Application certification (was Re: [Beowulf] hpl size problems)

Mark Hahn hahn at
Fri Sep 30 17:33:41 PDT 2005

> > Worse, when closed source vendors ship product, they qualify against
> > specific OSes, and will not officially support others.  Usually we get a

this is a huge disservice to the user.  it's obscure enough that they 
don't grasp why, though.  this sort of deeply offensive laziness on the part
of app vendors is one of the reasons that computers SUCK SO MUCH.
it gives rise to things like the Msft monoculture (uniformly bad and 
rarely updated).  it means that the only real multiplatform apps are 
those which ship in source (and companies don't like that - interestingly
because of piracy, even if they claim it's because of their competitors.
(any real competitor can trivially white-room clone anything you do, so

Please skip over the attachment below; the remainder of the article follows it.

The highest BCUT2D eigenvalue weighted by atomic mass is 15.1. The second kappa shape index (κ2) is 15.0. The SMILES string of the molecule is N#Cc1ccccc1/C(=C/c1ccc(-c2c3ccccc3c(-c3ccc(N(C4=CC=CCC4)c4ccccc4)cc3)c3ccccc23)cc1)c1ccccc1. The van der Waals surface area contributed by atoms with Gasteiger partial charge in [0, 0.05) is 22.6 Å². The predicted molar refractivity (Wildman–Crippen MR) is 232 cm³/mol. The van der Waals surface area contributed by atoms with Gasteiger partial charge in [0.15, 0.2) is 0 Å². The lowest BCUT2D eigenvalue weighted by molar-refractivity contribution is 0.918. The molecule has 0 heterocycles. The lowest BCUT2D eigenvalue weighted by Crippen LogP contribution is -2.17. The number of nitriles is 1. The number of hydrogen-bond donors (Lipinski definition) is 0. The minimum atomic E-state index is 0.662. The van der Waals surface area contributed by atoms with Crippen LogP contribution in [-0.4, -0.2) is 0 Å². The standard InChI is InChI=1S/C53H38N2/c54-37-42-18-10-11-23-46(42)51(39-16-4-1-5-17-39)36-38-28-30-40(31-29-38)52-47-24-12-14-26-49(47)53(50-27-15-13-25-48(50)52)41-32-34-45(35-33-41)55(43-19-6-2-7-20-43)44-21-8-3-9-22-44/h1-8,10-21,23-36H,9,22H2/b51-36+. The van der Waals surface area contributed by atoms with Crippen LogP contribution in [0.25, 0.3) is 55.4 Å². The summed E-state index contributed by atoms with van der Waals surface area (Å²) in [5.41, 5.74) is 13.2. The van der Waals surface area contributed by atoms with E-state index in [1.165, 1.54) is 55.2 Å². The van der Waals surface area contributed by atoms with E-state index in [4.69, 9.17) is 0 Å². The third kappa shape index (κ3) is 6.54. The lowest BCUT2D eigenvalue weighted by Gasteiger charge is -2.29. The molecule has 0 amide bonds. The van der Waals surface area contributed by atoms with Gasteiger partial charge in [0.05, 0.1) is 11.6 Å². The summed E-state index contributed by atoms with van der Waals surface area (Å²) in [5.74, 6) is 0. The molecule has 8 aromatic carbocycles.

keeping the source doesn't matter.))

> There's a very good article at LWN about the LSB entitled "The relevance of 
> the Linux Standard Base" at:

it points out that an ABI even if accepted, water-tight, and used,
doesn't address an app's dependencies on non-system stuff (whatever that is).
defining what range of interfaces are covered by the ABI is the problem.


I thought this was quite unfortunate, but not too surprising if you've ever
read mailinglist messages from him.  it's probably true that test suites are 
of poor quality.  it's probably true that people who do standards for a
living have an interest that is not necessarily in making the standard better.

but those problems don't mean we can live without an ABI standard.

I'm just thankful that the apps I care most about (say, Pathscale's compiler)
happen to "support" the distro I use (for historic reasons).  and thankful
that most of my users have their own code, rather than wanting to be
button-pushers with some closed app.  even Gaussian users (notoriously
focused on the chemistry, not the computation) tend to be easy because 
that app is available in source...

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